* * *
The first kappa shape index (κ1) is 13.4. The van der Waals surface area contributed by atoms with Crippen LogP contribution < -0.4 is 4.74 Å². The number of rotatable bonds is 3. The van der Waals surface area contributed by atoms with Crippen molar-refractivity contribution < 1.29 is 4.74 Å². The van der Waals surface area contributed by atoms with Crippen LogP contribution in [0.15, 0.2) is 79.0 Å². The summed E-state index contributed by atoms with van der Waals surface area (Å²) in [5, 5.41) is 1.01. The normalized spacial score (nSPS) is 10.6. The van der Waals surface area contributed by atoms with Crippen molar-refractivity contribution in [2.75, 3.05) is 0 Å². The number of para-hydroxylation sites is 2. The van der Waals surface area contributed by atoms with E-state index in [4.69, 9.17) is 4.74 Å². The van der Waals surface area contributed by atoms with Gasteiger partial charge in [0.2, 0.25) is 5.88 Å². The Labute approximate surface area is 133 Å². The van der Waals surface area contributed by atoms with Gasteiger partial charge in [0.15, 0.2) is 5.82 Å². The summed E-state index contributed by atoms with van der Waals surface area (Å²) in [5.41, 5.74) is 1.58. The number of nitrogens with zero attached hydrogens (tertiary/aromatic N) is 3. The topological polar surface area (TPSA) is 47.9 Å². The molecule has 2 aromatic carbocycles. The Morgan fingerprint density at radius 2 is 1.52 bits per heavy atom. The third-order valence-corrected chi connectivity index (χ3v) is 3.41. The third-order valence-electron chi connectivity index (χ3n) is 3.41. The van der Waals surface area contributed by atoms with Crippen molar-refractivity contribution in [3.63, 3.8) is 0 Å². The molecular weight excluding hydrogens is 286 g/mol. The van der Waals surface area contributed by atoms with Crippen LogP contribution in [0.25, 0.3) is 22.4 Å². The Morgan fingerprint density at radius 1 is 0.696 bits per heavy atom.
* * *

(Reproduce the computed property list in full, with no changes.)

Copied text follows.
The first kappa shape index (κ1) is 13.4. The van der Waals surface area contributed by atoms with Crippen LogP contribution < -0.4 is 4.74 Å². The number of rotatable bonds is 3. The van der Waals surface area contributed by atoms with Crippen molar-refractivity contribution < 1.29 is 4.74 Å². The van der Waals surface area contributed by atoms with Crippen LogP contribution in [0.15, 0.2) is 79.0 Å². The summed E-state index contributed by atoms with van der Waals surface area (Å²) in [5, 5.41) is 1.01. The normalized spacial score (nSPS) is 10.6. The van der Waals surface area contributed by atoms with Crippen molar-refractivity contribution in [2.75, 3.05) is 0 Å². The number of para-hydroxylation sites is 2. The van der Waals surface area contributed by atoms with E-state index in [4.69, 9.17) is 4.74 Å². The van der Waals surface area contributed by atoms with Gasteiger partial charge in [0.2, 0.25) is 5.88 Å². The Labute approximate surface area is 133 Å². The van der Waals surface area contributed by atoms with Gasteiger partial charge in [0.15, 0.2) is 5.82 Å². The summed E-state index contributed by atoms with van der Waals surface area (Å²) in [5.41, 5.74) is 1.58. The number of nitrogens with zero attached hydrogens (tertiary/aromatic N) is 3. The topological polar surface area (TPSA) is 47.9 Å². The molecule has 2 aromatic carbocycles. The Morgan fingerprint density at radius 2 is 1.52 bits per heavy atom. The third-order valence-corrected chi connectivity index (χ3v) is 3.41. The third-order valence-electron chi connectivity index (χ3n) is 3.41. The van der Waals surface area contributed by atoms with Crippen molar-refractivity contribution in [3.63, 3.8) is 0 Å². The molecular weight excluding hydrogens is 286 g/mol. The van der Waals surface area contributed by atoms with Crippen LogP contribution in [0.25, 0.3) is 22.4 Å². The Morgan fingerprint density at radius 1 is 0.696 bits per heavy atom.